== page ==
Why millennials need to reinvent themselves
dubai — Intervention at an early age is the key to nurturing the talents of the next generation of business leaders, according to experts participating in a debate on the role of millennials in the workforce, convened by Canadian University Dubai (CUD).
Millennials — people born between 1981 and 2000 — will make up 35 per cent of the global workforce by year 2020 and their work motivations, preferences and employability potential are subjects of global discussions. Millennials are the first generation to be exposed to a very fluid labour market, making their careers a transformation journey, where they need to re-invent themselves, try out new skills and need continuous learning.
Panelists Lina Hourani, CSR division director of Al Ahli Holding Group; Juan Pablo, skills academy worldwide leader for the IBM Global University Program; and Dr Franziska Apprich, assistant professor at CUD, agreed that entrepreneurship should be promoted and supported among young people, in order for them to develop the skills to be successful, both as business innovators and future employees.
Dr Apprich said: “Young people have the most creative ideas, they are not inhibited by the perceived ‘norms’ of business, and they are resilient to making mistakes and trying again. There might even be an argument for introducing the basic concepts of entrepreneurship at kindergarten level.”
Hourani, who leads programmes that promote social entrepreneurship among young people said that, in this region in particular, it is vital that millennials become accustomed to working with other nationalities. She also spoke about the ways of reaching out and communicating with millennials as a generation that was born with and has grown up in a digitally connected world.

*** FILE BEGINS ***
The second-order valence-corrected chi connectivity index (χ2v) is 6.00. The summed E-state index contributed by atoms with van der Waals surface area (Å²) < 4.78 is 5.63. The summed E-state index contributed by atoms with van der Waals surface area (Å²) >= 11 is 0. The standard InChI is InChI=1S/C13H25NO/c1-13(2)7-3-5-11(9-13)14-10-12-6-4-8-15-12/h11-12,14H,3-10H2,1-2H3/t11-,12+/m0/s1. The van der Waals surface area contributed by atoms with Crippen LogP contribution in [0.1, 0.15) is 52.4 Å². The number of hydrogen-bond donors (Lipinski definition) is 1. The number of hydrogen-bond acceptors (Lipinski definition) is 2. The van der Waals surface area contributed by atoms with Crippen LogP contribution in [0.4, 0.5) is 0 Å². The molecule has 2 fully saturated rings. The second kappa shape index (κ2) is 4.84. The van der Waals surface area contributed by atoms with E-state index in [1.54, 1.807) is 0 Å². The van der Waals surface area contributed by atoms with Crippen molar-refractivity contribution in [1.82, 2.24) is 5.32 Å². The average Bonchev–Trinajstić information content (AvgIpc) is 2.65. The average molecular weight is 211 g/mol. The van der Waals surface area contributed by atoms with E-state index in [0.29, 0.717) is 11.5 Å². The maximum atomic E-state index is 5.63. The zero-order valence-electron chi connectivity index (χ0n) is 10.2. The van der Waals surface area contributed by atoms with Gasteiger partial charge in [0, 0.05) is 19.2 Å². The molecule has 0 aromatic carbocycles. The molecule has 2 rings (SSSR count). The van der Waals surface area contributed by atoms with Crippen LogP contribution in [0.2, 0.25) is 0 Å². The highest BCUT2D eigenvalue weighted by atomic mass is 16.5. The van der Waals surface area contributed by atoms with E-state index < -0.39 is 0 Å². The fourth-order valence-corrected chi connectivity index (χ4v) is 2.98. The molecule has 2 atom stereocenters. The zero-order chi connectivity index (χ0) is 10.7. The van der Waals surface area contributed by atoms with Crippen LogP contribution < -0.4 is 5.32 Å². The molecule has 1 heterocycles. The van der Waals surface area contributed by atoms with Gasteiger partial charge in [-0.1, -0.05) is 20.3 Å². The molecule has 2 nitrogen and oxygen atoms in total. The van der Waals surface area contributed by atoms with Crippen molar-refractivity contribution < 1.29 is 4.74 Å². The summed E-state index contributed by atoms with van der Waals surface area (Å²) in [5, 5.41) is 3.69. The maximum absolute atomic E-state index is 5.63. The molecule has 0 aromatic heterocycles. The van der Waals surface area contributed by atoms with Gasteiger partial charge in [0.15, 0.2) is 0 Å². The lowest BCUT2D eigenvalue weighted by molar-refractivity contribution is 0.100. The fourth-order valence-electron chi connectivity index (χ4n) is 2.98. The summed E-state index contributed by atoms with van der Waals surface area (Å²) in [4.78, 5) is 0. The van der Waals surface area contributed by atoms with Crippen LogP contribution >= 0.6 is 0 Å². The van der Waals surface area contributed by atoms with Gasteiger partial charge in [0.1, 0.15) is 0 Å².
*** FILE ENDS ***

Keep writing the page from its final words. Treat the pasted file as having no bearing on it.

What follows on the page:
As a leading tech company, IBM is already recognising the future importance of millennials, according to Pablo. He said: “Millennials are not only the next generation of business people, they are set to become the largest consumer population in history, and this has huge implications for product design. We have to get them involved now in planning the development of future products, and for this reason they have a vital place in the workforce.”
The panel went on to discuss the importance of internships in preparing millennials for the workforce, and the role and responsibilities of employers in investing time in developing their future employees. The debate also considered the role of education in preparing students through more practical rather than theoretical approaches to education.
The discussion was part of the inaugural CUD Partners’ Breakfast, which brought together more than 70 executives and officials from government and private sector organisations in the UAE to network and join the debate.